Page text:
And can they point out any of the "images or written content you have wrongfully copied". I haven't seen any.

    I agree with Dean - this is all about power and trying to scare away potential competition.

       22. Scott Lange Posted: March 30, 2001 at 12:01 AM (#603542)
    This is disgraceful. I hope everyone will e-mail Baseball Prospectus and let them know what you think. Here is the email I sent them:

    I have been a reader of your website for two years now and I have purchased each of your last two books. I have enjoyed your work, and quietly "rooted" for you in your cute little feud with the BBBA folks. Today I read Sean Forman's web log and find that you are threatening them with a lawsuit, apparently because they have opened a baseball site that is called "Baseball P_____." Of course, since most baseball sites will start with the word baseball, you are apparently arguing that only you may operate a baseball site where the second word starts with the letter "P," and by implication that there may be only twenty-six baseball content sites with their own domain names on the web.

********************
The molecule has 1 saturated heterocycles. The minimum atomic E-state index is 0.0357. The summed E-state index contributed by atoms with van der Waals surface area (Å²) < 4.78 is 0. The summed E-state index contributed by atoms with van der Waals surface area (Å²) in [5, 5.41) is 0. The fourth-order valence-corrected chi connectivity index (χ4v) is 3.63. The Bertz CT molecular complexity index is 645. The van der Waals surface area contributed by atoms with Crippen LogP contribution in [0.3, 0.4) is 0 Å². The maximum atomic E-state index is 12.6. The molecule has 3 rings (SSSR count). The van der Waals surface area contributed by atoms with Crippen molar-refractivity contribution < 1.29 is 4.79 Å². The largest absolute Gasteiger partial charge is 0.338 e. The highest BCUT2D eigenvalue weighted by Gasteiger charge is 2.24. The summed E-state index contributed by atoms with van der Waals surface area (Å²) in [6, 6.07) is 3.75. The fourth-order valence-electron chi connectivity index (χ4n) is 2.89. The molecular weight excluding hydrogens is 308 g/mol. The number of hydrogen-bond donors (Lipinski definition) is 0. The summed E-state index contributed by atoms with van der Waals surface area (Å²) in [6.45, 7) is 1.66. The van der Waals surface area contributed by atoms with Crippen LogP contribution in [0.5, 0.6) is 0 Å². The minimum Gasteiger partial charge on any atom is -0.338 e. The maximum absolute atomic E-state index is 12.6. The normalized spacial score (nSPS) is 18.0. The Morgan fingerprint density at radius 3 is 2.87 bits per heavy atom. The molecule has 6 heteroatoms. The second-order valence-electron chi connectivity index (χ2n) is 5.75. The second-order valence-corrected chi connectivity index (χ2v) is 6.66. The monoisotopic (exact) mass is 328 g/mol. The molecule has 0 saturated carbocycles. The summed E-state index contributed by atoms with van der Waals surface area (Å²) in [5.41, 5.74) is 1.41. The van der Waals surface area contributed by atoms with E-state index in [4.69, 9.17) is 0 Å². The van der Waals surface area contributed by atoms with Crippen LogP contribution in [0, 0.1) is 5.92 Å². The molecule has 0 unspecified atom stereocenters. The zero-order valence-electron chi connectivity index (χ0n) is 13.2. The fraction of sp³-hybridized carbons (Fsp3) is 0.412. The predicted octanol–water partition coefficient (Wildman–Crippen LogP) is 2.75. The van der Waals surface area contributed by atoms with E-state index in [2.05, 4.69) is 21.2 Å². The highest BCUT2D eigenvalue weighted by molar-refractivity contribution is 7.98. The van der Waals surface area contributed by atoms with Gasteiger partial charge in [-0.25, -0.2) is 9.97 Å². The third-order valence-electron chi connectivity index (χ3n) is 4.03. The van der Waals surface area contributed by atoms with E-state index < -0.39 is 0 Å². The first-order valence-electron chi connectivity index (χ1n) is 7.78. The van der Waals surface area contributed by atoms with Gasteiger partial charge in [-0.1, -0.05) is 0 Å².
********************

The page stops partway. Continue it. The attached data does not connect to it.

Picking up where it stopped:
I hope there is more to this than your letter posted on Sean's web log indicates. If so, please print an article explaining yourselves post haste. If not, I hope you retract your threats and apologize. This is already a black mark against you in my book, and the longer you go without retracting or explaining, the less I as a formerly loyal fan think of you.
       23. Scruff Posted: March 30, 2001 at 12:02 AM (#603543)